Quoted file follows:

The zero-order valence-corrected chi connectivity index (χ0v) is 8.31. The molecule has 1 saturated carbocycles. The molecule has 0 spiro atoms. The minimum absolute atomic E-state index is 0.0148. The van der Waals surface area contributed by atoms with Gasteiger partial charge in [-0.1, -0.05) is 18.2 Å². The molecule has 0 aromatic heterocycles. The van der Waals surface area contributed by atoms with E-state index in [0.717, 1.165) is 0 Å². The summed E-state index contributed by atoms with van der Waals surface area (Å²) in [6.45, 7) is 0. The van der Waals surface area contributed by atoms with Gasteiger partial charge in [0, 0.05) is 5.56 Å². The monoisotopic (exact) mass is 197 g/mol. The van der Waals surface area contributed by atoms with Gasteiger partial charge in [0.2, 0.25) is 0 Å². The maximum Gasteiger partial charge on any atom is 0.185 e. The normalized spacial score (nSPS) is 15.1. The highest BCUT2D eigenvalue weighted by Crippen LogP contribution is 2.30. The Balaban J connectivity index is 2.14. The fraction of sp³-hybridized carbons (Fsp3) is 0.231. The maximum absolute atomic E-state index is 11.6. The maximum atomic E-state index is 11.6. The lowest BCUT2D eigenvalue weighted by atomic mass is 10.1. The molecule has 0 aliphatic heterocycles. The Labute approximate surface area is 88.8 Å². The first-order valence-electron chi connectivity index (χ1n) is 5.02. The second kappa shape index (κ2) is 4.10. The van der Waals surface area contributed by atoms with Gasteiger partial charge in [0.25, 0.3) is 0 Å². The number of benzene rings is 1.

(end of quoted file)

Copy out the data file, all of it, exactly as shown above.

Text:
The zero-order valence-corrected chi connectivity index (χ0v) is 8.31. The molecule has 1 saturated carbocycles. The molecule has 0 spiro atoms. The minimum absolute atomic E-state index is 0.0148. The van der Waals surface area contributed by atoms with Gasteiger partial charge in [-0.1, -0.05) is 18.2 Å². The molecule has 0 aromatic heterocycles. The van der Waals surface area contributed by atoms with E-state index in [0.717, 1.165) is 0 Å². The summed E-state index contributed by atoms with van der Waals surface area (Å²) in [6.45, 7) is 0. The van der Waals surface area contributed by atoms with Gasteiger partial charge in [0, 0.05) is 5.56 Å². The monoisotopic (exact) mass is 197 g/mol. The van der Waals surface area contributed by atoms with Gasteiger partial charge in [0.2, 0.25) is 0 Å². The maximum Gasteiger partial charge on any atom is 0.185 e. The normalized spacial score (nSPS) is 15.1. The highest BCUT2D eigenvalue weighted by Crippen LogP contribution is 2.30. The Balaban J connectivity index is 2.14. The fraction of sp³-hybridized carbons (Fsp3) is 0.231. The maximum absolute atomic E-state index is 11.6. The maximum atomic E-state index is 11.6. The lowest BCUT2D eigenvalue weighted by atomic mass is 10.1. The molecule has 0 aliphatic heterocycles. The Labute approximate surface area is 88.8 Å². The first-order valence-electron chi connectivity index (χ1n) is 5.02. The second kappa shape index (κ2) is 4.10. The van der Waals surface area contributed by atoms with Gasteiger partial charge in [0.25, 0.3) is 0 Å². The number of benzene rings is 1.